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During the second week of November, FLT’s Land Stewardship team and a number of partners completed a unique habitat restoration project in Powderly, west Birmingham. Seven Springs, one of numerous spring fed streams that dot the Magic City’s landscape, is home to the federally endangered watercress darter (Etheostoma nuchale). The springs have had several restoration efforts over the past twenty years, most notably the extensive and successful EcoScape project off of Cleburn Avenue, led by Faith Apostolic Church and supported by Freshwater Land Trust and the Southern Environmental Center.

The site of this month’s restoration work is 1,200 feet downstream of the Seven Springs EcoScape, on a heavily wooded stretch of the spring running through landowner Emily Godsey’s property. Here, a culvert built to allow water flow beneath a road sat perched about one foot from the surface of the stream. This posed a problem for any watercress darter attempting to navigate this section of the spring; tiny, two-inch fish wishing to head upstream to the EcoScape would have found a jump of twelve inches high to be impossible.

Perched culvert

The culvert was noted in FLT’s initial assessment of the property following the closing of our 26-acre conservation easement with Emily in 2021. Thanks to funding from two supplemental environmental projects (SEPs) secured by Black Warrior Riverkeeper as a result of pollution litigation, FLT was able to develop a restoration plan for the property in partnership with Emily and the U.S. Fish and Wildlife Service (USFWS).

Two-lined salamander, found during in-stream survey.

In-stream surveys were completed by USFWS ahead of the arrival of machinery; nets were installed upstream and downstream of the project site to prevent darters from entering the work zone. Wilbanks Engineering and Environmental Solutions handled the heavy lifting, which involved the installation of a series of rock vanes (horizontal, shallow “ledges” used to slow the flow of water.) Three of these were constructed within a 125-foot section of the spring downstream of the culvert. Slabs of rock provided by Vulcan Materials were laid atop a raised bed of packed dirt and backfilled with smaller rocks to create a “riffle”, a shallow section where the protruding rocks break the surface of the water, oxygenating the flow. Each of these structures worked to slow the flow of water in stages, allowing it to pool and thereby raising the level at the mouth of the culvert to only ~0.3 feet, a much less daunting distance for a small watercress darter making its way upstream.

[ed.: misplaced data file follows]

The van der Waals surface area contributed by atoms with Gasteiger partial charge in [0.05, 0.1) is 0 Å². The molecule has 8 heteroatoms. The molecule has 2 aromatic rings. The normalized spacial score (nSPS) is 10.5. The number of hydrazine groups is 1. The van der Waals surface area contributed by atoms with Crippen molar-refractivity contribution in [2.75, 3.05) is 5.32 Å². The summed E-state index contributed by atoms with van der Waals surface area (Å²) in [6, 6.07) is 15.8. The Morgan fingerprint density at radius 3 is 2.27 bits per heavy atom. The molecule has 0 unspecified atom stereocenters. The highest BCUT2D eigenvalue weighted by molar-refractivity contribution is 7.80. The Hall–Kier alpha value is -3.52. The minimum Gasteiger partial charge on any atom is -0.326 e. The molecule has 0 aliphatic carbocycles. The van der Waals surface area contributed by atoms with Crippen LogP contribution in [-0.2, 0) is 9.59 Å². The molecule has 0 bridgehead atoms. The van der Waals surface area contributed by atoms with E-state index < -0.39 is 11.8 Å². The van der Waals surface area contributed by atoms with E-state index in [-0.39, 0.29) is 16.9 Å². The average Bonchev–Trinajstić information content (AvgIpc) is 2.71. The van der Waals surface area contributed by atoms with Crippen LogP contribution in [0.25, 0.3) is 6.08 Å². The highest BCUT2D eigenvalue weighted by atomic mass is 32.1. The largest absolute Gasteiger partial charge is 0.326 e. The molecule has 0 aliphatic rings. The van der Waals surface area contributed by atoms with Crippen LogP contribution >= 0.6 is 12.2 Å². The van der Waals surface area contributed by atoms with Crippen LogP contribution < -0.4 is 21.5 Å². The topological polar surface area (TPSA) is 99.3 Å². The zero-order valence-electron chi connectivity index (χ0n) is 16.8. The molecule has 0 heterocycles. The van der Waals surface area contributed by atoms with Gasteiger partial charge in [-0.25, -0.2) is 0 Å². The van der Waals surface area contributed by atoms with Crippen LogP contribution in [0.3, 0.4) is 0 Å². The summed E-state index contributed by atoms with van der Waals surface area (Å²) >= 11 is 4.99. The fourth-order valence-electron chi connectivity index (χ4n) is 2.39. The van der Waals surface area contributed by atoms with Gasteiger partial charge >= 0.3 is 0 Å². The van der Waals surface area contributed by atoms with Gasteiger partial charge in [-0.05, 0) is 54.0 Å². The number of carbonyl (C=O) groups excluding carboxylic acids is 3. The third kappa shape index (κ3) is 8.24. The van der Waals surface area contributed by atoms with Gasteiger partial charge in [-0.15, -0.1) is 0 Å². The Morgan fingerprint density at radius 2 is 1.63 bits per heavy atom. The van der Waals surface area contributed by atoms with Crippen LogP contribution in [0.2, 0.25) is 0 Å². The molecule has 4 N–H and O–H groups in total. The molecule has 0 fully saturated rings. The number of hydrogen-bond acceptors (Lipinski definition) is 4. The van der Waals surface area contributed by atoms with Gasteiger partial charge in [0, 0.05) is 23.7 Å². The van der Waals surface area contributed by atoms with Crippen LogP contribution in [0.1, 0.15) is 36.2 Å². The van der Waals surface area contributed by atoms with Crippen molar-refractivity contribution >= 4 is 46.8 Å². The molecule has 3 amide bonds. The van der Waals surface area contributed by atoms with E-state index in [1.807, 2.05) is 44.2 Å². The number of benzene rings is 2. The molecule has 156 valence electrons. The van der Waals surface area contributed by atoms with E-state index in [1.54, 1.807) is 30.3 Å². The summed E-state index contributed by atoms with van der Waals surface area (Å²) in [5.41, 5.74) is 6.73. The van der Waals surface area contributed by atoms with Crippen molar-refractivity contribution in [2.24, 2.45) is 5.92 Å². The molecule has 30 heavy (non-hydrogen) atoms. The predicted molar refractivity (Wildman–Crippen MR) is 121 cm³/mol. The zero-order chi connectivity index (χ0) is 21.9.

Packing dirt for rock slabs.
Rock vane with riffle complete.

Future collaborative restoration efforts here will include invasive species management and erosion control. “It’s really inspiring how much a positive impact we can have on our important habitats when collaborating with such great partners,” said Sam McCoy, FLT’s Land Stewardship Director.

FLT thanks our valued partners for their assistance in this project: U.S. Fish and Wildlife Service, Black Warrior Riverkeeper, Wilbanks Engineering and Environmental Solutions, Vulcan Materials, and Emily Godsey.

Culvert after stream restoration. Water level is raised to lessen distance from lip of pipe to the water’s surface.

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